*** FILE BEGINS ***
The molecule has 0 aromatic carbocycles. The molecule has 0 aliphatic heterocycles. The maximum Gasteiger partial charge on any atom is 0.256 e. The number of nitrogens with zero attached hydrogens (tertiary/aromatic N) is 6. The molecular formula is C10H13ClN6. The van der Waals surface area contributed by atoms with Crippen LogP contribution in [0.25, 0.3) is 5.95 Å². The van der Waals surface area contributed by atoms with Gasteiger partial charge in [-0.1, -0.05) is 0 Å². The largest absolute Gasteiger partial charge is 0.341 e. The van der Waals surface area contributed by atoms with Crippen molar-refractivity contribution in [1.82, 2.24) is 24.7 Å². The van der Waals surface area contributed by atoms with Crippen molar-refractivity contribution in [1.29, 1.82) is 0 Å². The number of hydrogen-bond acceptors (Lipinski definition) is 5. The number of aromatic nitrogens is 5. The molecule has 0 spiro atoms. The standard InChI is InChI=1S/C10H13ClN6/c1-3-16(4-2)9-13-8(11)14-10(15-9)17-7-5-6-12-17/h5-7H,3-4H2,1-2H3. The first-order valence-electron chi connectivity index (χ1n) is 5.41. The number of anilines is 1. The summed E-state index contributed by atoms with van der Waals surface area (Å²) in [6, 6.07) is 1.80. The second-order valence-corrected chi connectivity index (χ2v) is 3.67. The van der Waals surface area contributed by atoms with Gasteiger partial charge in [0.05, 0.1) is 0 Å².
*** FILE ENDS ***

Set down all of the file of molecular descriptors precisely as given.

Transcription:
The molecule has 0 aromatic carbocycles. The molecule has 0 aliphatic heterocycles. The maximum Gasteiger partial charge on any atom is 0.256 e. The number of nitrogens with zero attached hydrogens (tertiary/aromatic N) is 6. The molecular formula is C10H13ClN6. The van der Waals surface area contributed by atoms with Crippen LogP contribution in [0.25, 0.3) is 5.95 Å². The van der Waals surface area contributed by atoms with Gasteiger partial charge in [-0.1, -0.05) is 0 Å². The largest absolute Gasteiger partial charge is 0.341 e. The van der Waals surface area contributed by atoms with Crippen molar-refractivity contribution in [1.82, 2.24) is 24.7 Å². The van der Waals surface area contributed by atoms with Crippen molar-refractivity contribution in [1.29, 1.82) is 0 Å². The number of hydrogen-bond acceptors (Lipinski definition) is 5. The number of aromatic nitrogens is 5. The molecule has 0 spiro atoms. The standard InChI is InChI=1S/C10H13ClN6/c1-3-16(4-2)9-13-8(11)14-10(15-9)17-7-5-6-12-17/h5-7H,3-4H2,1-2H3. The first-order valence-electron chi connectivity index (χ1n) is 5.41. The number of anilines is 1. The summed E-state index contributed by atoms with van der Waals surface area (Å²) in [6, 6.07) is 1.80. The second-order valence-corrected chi connectivity index (χ2v) is 3.67. The van der Waals surface area contributed by atoms with Gasteiger partial charge in [0.05, 0.1) is 0 Å².